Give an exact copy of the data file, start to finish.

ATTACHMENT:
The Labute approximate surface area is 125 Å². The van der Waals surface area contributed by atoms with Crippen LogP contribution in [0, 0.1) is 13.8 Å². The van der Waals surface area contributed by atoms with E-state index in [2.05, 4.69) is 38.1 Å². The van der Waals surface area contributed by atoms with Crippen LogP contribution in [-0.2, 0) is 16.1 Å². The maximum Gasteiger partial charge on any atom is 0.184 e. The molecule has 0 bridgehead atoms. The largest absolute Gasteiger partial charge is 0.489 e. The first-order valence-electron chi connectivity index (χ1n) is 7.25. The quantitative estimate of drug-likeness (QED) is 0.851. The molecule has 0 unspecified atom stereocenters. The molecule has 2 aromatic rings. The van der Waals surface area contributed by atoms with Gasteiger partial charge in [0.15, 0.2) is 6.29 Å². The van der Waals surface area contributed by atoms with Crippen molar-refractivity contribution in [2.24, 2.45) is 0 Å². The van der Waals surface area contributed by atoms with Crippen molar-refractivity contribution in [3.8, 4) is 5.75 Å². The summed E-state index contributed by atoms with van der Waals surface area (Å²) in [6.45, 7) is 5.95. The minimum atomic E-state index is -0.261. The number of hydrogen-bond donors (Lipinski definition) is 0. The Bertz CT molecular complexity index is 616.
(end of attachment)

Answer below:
The Labute approximate surface area is 125 Å². The van der Waals surface area contributed by atoms with Crippen LogP contribution in [0, 0.1) is 13.8 Å². The van der Waals surface area contributed by atoms with E-state index in [2.05, 4.69) is 38.1 Å². The van der Waals surface area contributed by atoms with Crippen LogP contribution in [-0.2, 0) is 16.1 Å². The maximum Gasteiger partial charge on any atom is 0.184 e. The molecule has 0 bridgehead atoms. The largest absolute Gasteiger partial charge is 0.489 e. The first-order valence-electron chi connectivity index (χ1n) is 7.25. The quantitative estimate of drug-likeness (QED) is 0.851. The molecule has 0 unspecified atom stereocenters. The molecule has 2 aromatic rings. The van der Waals surface area contributed by atoms with Gasteiger partial charge in [0.15, 0.2) is 6.29 Å². The van der Waals surface area contributed by atoms with Crippen molar-refractivity contribution in [2.24, 2.45) is 0 Å². The van der Waals surface area contributed by atoms with Crippen molar-refractivity contribution in [3.8, 4) is 5.75 Å². The summed E-state index contributed by atoms with van der Waals surface area (Å²) in [6.45, 7) is 5.95. The minimum atomic E-state index is -0.261. The number of hydrogen-bond donors (Lipinski definition) is 0. The Bertz CT molecular complexity index is 616.